Iowa Supreme Court Tosses Abortion Rule

     (CN) – The Iowa Supreme Court ruled that a rule that would have barred doctors from using telemedicine to dispense abortion-inducing pills to patients of remote clinics around the state is unconstitutional.
     The June 19 ruling is a victory for Planned Parenthood of the Heartland clinics in Iowa that have been using videoconferencing to provide medication-induced, nonsurgical abortions since 2008.
     In 2013, the Iowa Board of Medicine passed a rule requiring doctors to perform examinations in person before giving women abortion-inducing drugs, and also to be physically present when the patients took the drugs.
     In defending the rule, the board argued that complications could arise from the use of the drug, and that dispensing and using them without a doctor being physically present put women at risk.
     That position was adopted by the Polk County, Iowa District Court, which upheld the new rule.
     But in a unanimous ruling, the Iowa Supreme Court rejected that assertion, holding that in-person exams and monitoring “does not provide any measurable gain in patient safety,” and would instead, place an unconscionable burden on women living in rural areas seeking an abortion.
     “Clearly, those services would end and women in those communities would have to travel — in many cases hundreds of miles — to obtain abortions from Planned Parenthood if the rule took final effect,” stated Justice David Wiggins in a 31-page decision.
     The ruling relied heavily on the U.S. Supreme Court’s ruling in Planned Parenthood v. Casey, which applied what is commonly known as the “undue burden” standard, to reproductive rights. The standard, first promulgated in the late 19th Century, roughly states that no legislative body can make a law that is too burdensome or restrictive of an individual’s fundamental rights.
     Chemical methods of abortions have been found to be safe and effective within the first nine weeks of pregnancy, the decision noted, and are accepted by both the FDA and the American College of Obstetricians and Gynecologists.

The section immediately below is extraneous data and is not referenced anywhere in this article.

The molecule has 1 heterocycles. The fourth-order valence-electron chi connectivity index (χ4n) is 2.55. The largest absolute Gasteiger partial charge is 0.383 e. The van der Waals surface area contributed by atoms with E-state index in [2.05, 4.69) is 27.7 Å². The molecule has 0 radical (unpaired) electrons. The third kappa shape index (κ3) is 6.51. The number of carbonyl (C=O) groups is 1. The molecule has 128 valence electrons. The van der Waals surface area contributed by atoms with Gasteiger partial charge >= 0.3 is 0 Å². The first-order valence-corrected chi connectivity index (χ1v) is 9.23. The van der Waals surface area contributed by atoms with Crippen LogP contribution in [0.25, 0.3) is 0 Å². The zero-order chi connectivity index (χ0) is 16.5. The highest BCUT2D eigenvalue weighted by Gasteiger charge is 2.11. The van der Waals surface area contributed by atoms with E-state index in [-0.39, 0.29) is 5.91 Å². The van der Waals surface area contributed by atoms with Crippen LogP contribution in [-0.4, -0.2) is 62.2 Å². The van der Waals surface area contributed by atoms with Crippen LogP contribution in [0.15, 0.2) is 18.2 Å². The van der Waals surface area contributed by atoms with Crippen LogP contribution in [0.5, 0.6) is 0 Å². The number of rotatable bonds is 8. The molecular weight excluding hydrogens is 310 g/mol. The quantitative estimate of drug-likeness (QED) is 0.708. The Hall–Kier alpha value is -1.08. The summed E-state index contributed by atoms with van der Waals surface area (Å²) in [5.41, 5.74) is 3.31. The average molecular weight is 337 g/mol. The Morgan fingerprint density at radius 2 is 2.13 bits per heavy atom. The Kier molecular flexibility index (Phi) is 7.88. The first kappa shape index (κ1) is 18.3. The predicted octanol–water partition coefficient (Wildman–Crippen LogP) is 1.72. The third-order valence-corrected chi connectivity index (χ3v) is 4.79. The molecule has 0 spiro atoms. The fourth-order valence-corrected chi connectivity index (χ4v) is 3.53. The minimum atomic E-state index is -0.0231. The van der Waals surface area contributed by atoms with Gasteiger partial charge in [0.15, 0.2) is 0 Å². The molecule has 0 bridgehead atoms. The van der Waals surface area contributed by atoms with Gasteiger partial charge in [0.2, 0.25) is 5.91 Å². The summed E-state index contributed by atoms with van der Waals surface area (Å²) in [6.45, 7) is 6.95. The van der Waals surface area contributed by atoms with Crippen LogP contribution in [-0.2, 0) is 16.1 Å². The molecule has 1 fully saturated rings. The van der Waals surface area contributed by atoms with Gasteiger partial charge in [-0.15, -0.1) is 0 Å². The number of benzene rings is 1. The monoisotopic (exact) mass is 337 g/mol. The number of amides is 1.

The court took special note of the fact that telemedicine is widely used in Iowa for a variety of health and education services, particularly for Iowans living in rural communities.
     In fact, the Iowa Board of Medicine has called telemedicine “a useful tool” in expanding specialized services, improving outcomes, and lowering costs.
     The 2013 rule changes applied a different standard to drug-induced abortions than to other procedures, citing concerns about patient safety.
     The justices were skeptical of this rationale, however.
     “The weight of the record evidence indicates that a pelvic examination prior to administering the mifepristone does not provide any measurable gain in patient safety,” the decision states. “It is difficult to avoid the conclusion that the Board’s medical concerns about telemedicine are selectively limited to abortion.”
     Suzanna de Baca, president and CEO of Planned Parenthood of the Heartland, said in a statement that her organization applauded the Iowa Supreme Court’s ruling.
     “Medical experts opposed this law because it harms women by blocking access to safe medical care. When it comes to health care, politics should never trump medicine,” the statement said.
     A spokesman for Iowa Gov. Terry Branstad, a Republican who opposes abortion, said the governor was “extremely disappointed” in the decision.

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